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Division of Mental Health Services

Office of Children & Youth

Wraparound Process

Wraparound is a process within a system of care that individualizes services for children and youth with complicated multi-dimensional problems, often such youth are those with emotional/behavioral disturbances having multi-system needs. The term "wraparound" originated from the idea that these youth could best be served in their home and in the mainstream education classroom and their communities.

Definition

Wraparound is a philosophy of care that includes a definable planning process involving the child and the family that results in a unique set of community services and natural supports individualized for that child and family to achieve a positive set of outcomes.

The wraparound process is a way to strengthen the system of care for children and youth. Wraparound is a dynamic process with core elements. It is not a program or a service, it is not something you get, rather, it’s something you do; it is a process. These fundamental principles merge with a “never give up” philosophy that embodies an unconditional commitment to family involvement/empowerment and outcome-based interventions. The ultimate goal in wraparound is for the child to live an independent, fulfilling, and constructive life in the community. The most challenging aspect of wraparound planning is to design plans that are comprehensive yet normative and therefore effective. Team members strive to accomplish this by moving beyond conventional thinking and to use other resources to support the child and family.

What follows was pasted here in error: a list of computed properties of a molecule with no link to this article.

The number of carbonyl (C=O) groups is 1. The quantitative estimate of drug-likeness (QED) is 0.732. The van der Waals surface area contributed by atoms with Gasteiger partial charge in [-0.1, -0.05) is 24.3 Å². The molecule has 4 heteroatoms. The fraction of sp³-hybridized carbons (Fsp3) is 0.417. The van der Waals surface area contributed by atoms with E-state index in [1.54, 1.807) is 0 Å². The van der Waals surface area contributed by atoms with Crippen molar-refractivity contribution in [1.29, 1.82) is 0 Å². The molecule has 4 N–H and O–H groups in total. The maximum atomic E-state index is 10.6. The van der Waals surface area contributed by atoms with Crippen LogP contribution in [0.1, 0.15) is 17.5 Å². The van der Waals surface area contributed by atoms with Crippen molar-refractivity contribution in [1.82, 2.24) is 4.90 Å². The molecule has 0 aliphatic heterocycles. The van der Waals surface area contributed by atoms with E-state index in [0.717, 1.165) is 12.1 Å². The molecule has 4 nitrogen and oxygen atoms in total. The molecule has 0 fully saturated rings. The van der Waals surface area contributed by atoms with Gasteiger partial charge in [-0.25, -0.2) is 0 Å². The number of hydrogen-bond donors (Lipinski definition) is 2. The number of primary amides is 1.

Values

The values that provide the foundation for the wraparound philosophy of care and the new paradigm for service delivery are interwoven and not mutually exclusive, but together constitute a conceptual framework. These values include:

  • Voice and choice for the family
  • Compassion for children and families
  • Integration of services and systems
  • Flexibility in approaches to working with families and in funding
  • Safety, success, and permanency in home, school, and community
  • Care that is unconditional, individualized, strength-based, family centered
  • Care that is culturally competent and community based

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